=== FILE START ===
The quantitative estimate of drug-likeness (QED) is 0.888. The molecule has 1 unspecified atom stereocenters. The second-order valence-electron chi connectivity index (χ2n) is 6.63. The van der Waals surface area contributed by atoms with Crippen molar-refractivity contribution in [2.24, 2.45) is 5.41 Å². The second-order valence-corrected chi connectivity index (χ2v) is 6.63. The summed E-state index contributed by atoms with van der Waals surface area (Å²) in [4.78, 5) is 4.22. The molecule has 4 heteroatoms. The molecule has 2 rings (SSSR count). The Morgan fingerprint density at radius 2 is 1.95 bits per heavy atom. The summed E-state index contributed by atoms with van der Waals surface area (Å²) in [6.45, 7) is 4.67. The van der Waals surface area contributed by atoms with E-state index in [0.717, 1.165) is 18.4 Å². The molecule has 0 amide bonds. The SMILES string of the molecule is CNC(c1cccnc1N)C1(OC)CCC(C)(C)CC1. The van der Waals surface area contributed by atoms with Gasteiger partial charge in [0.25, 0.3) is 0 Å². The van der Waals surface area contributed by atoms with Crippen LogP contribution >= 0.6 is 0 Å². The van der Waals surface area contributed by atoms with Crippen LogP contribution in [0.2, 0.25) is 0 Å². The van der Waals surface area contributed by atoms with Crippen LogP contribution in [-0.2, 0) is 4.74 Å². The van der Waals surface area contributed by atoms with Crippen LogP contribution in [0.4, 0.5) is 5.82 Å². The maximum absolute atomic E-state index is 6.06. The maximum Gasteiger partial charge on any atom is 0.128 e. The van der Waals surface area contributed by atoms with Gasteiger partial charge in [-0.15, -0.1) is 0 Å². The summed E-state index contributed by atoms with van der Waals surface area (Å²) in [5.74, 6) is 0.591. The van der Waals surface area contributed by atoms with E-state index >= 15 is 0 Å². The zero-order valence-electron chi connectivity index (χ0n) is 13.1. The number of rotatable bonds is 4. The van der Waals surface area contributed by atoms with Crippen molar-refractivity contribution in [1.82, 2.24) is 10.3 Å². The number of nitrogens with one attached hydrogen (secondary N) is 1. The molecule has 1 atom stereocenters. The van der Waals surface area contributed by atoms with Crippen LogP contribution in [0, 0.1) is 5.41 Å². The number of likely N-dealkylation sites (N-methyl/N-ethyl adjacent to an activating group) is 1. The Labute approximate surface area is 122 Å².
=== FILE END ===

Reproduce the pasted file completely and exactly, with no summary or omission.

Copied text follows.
The quantitative estimate of drug-likeness (QED) is 0.888. The molecule has 1 unspecified atom stereocenters. The second-order valence-electron chi connectivity index (χ2n) is 6.63. The van der Waals surface area contributed by atoms with Crippen molar-refractivity contribution in [2.24, 2.45) is 5.41 Å². The second-order valence-corrected chi connectivity index (χ2v) is 6.63. The summed E-state index contributed by atoms with van der Waals surface area (Å²) in [4.78, 5) is 4.22. The molecule has 4 heteroatoms. The molecule has 2 rings (SSSR count). The Morgan fingerprint density at radius 2 is 1.95 bits per heavy atom. The summed E-state index contributed by atoms with van der Waals surface area (Å²) in [6.45, 7) is 4.67. The van der Waals surface area contributed by atoms with E-state index in [0.717, 1.165) is 18.4 Å². The molecule has 0 amide bonds. The SMILES string of the molecule is CNC(c1cccnc1N)C1(OC)CCC(C)(C)CC1. The van der Waals surface area contributed by atoms with Gasteiger partial charge in [0.25, 0.3) is 0 Å². The van der Waals surface area contributed by atoms with Crippen LogP contribution >= 0.6 is 0 Å². The van der Waals surface area contributed by atoms with Crippen LogP contribution in [0.2, 0.25) is 0 Å². The van der Waals surface area contributed by atoms with Crippen LogP contribution in [-0.2, 0) is 4.74 Å². The van der Waals surface area contributed by atoms with Crippen LogP contribution in [0.4, 0.5) is 5.82 Å². The maximum absolute atomic E-state index is 6.06. The maximum Gasteiger partial charge on any atom is 0.128 e. The van der Waals surface area contributed by atoms with Gasteiger partial charge in [-0.15, -0.1) is 0 Å². The summed E-state index contributed by atoms with van der Waals surface area (Å²) in [5.74, 6) is 0.591. The van der Waals surface area contributed by atoms with E-state index >= 15 is 0 Å². The zero-order valence-electron chi connectivity index (χ0n) is 13.1. The number of rotatable bonds is 4. The van der Waals surface area contributed by atoms with Crippen molar-refractivity contribution in [1.82, 2.24) is 10.3 Å². The number of nitrogens with one attached hydrogen (secondary N) is 1. The molecule has 1 atom stereocenters. The van der Waals surface area contributed by atoms with Crippen LogP contribution in [0, 0.1) is 5.41 Å². The number of likely N-dealkylation sites (N-methyl/N-ethyl adjacent to an activating group) is 1. The Labute approximate surface area is 122 Å².